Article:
In Conversation with Ken Loach
ID: 3DD-01-0005
Format: HD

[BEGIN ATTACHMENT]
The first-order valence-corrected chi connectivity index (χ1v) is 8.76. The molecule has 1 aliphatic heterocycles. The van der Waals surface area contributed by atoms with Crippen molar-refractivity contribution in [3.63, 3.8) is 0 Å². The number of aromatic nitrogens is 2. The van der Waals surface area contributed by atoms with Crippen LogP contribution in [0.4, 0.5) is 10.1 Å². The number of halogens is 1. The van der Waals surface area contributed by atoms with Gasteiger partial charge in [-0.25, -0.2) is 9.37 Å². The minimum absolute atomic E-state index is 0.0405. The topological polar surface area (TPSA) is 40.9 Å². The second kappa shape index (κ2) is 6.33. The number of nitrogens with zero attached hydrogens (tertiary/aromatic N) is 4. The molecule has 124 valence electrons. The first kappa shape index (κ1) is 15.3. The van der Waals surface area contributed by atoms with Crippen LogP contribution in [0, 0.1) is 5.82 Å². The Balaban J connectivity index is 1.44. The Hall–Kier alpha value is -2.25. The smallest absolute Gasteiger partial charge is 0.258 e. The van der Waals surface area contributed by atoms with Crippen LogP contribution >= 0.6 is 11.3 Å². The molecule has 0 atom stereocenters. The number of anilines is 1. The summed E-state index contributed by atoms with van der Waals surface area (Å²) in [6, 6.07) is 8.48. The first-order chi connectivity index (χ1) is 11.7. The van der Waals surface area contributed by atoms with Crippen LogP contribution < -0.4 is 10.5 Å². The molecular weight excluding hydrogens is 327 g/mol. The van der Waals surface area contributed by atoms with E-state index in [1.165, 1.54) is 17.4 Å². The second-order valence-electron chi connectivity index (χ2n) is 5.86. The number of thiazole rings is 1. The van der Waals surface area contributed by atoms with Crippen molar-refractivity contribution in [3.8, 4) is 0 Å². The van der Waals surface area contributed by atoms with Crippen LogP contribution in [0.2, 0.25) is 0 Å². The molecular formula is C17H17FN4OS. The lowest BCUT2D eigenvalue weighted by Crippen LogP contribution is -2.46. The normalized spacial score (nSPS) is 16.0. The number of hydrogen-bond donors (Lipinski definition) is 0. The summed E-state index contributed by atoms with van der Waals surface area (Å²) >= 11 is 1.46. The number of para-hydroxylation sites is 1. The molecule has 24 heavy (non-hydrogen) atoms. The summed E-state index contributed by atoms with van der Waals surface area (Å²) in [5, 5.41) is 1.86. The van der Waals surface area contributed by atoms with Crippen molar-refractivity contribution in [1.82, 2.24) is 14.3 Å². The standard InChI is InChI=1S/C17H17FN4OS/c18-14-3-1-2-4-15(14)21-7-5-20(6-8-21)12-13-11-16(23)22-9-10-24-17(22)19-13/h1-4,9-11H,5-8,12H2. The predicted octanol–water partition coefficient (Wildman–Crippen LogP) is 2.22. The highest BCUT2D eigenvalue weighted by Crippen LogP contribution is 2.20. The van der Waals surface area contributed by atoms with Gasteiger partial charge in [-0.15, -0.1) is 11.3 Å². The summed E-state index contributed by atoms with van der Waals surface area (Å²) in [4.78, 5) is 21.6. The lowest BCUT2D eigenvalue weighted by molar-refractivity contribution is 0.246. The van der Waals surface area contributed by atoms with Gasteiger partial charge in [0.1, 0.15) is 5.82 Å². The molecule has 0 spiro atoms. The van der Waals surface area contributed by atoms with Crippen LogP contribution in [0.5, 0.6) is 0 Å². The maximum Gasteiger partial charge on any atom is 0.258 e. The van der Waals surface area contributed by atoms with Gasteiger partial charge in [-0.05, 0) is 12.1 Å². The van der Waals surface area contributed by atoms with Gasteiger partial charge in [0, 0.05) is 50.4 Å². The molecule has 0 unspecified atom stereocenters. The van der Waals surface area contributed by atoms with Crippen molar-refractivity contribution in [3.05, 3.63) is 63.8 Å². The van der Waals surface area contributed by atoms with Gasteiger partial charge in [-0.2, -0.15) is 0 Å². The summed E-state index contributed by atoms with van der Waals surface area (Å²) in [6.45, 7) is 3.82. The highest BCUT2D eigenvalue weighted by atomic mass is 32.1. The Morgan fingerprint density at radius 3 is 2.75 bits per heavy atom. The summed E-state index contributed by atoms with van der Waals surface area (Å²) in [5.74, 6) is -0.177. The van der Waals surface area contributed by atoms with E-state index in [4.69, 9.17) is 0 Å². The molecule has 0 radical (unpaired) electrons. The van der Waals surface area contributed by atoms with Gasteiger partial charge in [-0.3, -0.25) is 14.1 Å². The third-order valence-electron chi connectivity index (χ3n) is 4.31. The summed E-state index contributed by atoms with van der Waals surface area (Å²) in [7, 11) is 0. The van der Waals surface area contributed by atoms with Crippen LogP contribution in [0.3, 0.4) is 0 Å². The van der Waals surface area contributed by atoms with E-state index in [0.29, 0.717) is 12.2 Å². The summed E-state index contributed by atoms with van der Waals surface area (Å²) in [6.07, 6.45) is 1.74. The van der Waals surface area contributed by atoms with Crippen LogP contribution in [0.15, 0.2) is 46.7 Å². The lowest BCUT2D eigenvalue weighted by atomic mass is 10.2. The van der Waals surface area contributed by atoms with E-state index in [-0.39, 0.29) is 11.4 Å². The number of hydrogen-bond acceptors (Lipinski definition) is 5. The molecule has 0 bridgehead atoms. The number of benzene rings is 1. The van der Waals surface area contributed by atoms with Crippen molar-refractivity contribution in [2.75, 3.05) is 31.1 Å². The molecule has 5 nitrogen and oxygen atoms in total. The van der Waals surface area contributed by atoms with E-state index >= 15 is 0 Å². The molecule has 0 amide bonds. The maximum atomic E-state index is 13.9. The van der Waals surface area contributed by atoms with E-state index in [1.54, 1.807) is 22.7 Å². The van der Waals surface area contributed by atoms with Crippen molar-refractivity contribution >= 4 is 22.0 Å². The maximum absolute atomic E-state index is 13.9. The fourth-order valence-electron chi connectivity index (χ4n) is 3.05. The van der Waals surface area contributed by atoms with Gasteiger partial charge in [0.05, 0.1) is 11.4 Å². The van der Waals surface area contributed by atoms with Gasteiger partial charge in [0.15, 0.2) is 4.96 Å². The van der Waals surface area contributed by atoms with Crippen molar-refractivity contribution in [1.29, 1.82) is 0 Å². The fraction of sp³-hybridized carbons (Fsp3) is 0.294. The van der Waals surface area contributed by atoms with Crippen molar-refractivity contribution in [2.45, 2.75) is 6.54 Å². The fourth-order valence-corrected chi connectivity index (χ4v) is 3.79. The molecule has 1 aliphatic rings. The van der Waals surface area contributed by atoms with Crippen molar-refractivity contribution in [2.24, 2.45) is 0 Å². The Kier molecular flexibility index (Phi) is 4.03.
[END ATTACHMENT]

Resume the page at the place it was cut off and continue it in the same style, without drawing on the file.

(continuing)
Legendary British filmmaker Ken Loach discusses his early career and the difficulty in getting films made in the 70's and in particular the 80's, a decade of Thatcherism and hardship for the majority of the country and a difficult decade to get films made. Loach went on to make documentaries for TV but struggled to get them aired because of their political content, in particular the disgraceful treatment of the coal miners during their union strike by the police force and government. Hidden Agenda 1990 was a film about the troubles in Northern Ireland and came Loach's way through Jim Allen, head of Columbia Pictures. Loach goes on to talk about the critics role in his career, how a couple have been very supportive of his work, but rarely he adds do they get to the essence of the film, the ideas are never discussed or scrutinised. Loach mentions one critic comparing him to a Nazi propagandist re his films on the subject of Northern Ireland. Riff-Raff 1991 Loach describes wanting to make a funny and authentic film, so he and writer Bill Jessie wrote the film which was shown during Directors Fortnight at Cannes, sadly Jessie died shortly after they finished filming. Loach discusses his own particular way of directing, he never shows his actors the whole script, leaving room to film authentic responses from them as the story unfolds. He gives an example of this in Carla's Song and capturing actor Robert Carlyle in a particularly dramatic scene. Kes 1969 Loach talks about the central metaphor of the film, 'a young boy from a broken working class family who trains this Kestrel, the Kestrel sours has massive dignity, presence and freedom but he always come back.' Loach then goes on to discuss how he initially became interested in film, as a teenager he would go to his local cinema and watch 'continental films' because 'they were a bit racier.' Loach says that he was never entranced by American cinema or big film stars, instead he was interested by the Italian neorealism movement, cinema could be about real life. The Wind That Shakes The Barley 2006 won at Cannes, Loach feels this helped enormously in Europe, and offers the fact that the UK distributed the film less than anywhere else in Europe. Looking for Eric 2009 Loach discusses working with footballing legend Eric Cantona in his debut acting role, he praises his professionalism and dedication. Loach talks about what is critical to him in making films, to always remain loyal to the central idea, to retain the essential core and to cast people you believe in to tell the story. He's never fully satisfied with any of his films, this makes him eager to carry on, the moment he's satisfied, it's time to stop. He advises young filmmakers to get to the root of why the world is the way it is, he misses 'intellectual vigour'. Loach closes by saying 'don't do impressionistic things about the surface, which is the real meaning of the word radical.'